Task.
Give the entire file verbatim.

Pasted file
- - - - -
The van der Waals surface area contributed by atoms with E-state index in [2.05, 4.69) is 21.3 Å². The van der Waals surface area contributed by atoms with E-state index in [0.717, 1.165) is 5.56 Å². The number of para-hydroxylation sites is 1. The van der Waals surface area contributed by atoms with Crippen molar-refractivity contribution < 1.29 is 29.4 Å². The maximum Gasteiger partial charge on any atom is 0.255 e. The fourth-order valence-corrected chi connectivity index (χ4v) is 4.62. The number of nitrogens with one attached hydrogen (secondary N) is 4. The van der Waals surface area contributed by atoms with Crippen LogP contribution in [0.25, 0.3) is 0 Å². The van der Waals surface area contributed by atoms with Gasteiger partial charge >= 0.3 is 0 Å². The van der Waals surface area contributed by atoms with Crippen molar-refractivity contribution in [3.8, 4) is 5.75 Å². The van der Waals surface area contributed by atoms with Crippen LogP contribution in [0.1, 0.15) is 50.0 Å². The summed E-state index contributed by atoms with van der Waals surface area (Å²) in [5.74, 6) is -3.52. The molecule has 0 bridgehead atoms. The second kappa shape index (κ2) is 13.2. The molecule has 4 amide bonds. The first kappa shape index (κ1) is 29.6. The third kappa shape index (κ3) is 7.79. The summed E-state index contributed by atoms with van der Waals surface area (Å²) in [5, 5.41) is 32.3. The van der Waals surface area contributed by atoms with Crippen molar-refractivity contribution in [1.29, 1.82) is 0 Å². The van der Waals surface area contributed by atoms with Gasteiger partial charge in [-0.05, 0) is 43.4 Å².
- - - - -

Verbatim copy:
The van der Waals surface area contributed by atoms with E-state index in [2.05, 4.69) is 21.3 Å². The van der Waals surface area contributed by atoms with E-state index in [0.717, 1.165) is 5.56 Å². The number of para-hydroxylation sites is 1. The van der Waals surface area contributed by atoms with Crippen molar-refractivity contribution < 1.29 is 29.4 Å². The maximum Gasteiger partial charge on any atom is 0.255 e. The fourth-order valence-corrected chi connectivity index (χ4v) is 4.62. The number of nitrogens with one attached hydrogen (secondary N) is 4. The van der Waals surface area contributed by atoms with Crippen LogP contribution in [0.25, 0.3) is 0 Å². The van der Waals surface area contributed by atoms with Gasteiger partial charge >= 0.3 is 0 Å². The van der Waals surface area contributed by atoms with Crippen molar-refractivity contribution in [3.8, 4) is 5.75 Å². The van der Waals surface area contributed by atoms with Crippen LogP contribution in [0.1, 0.15) is 50.0 Å². The summed E-state index contributed by atoms with van der Waals surface area (Å²) in [5.74, 6) is -3.52. The molecule has 0 bridgehead atoms. The second kappa shape index (κ2) is 13.2. The molecule has 4 amide bonds. The first kappa shape index (κ1) is 29.6. The third kappa shape index (κ3) is 7.79. The summed E-state index contributed by atoms with van der Waals surface area (Å²) in [5, 5.41) is 32.3. The van der Waals surface area contributed by atoms with Crippen molar-refractivity contribution in [1.29, 1.82) is 0 Å². The van der Waals surface area contributed by atoms with Gasteiger partial charge in [-0.05, 0) is 43.4 Å².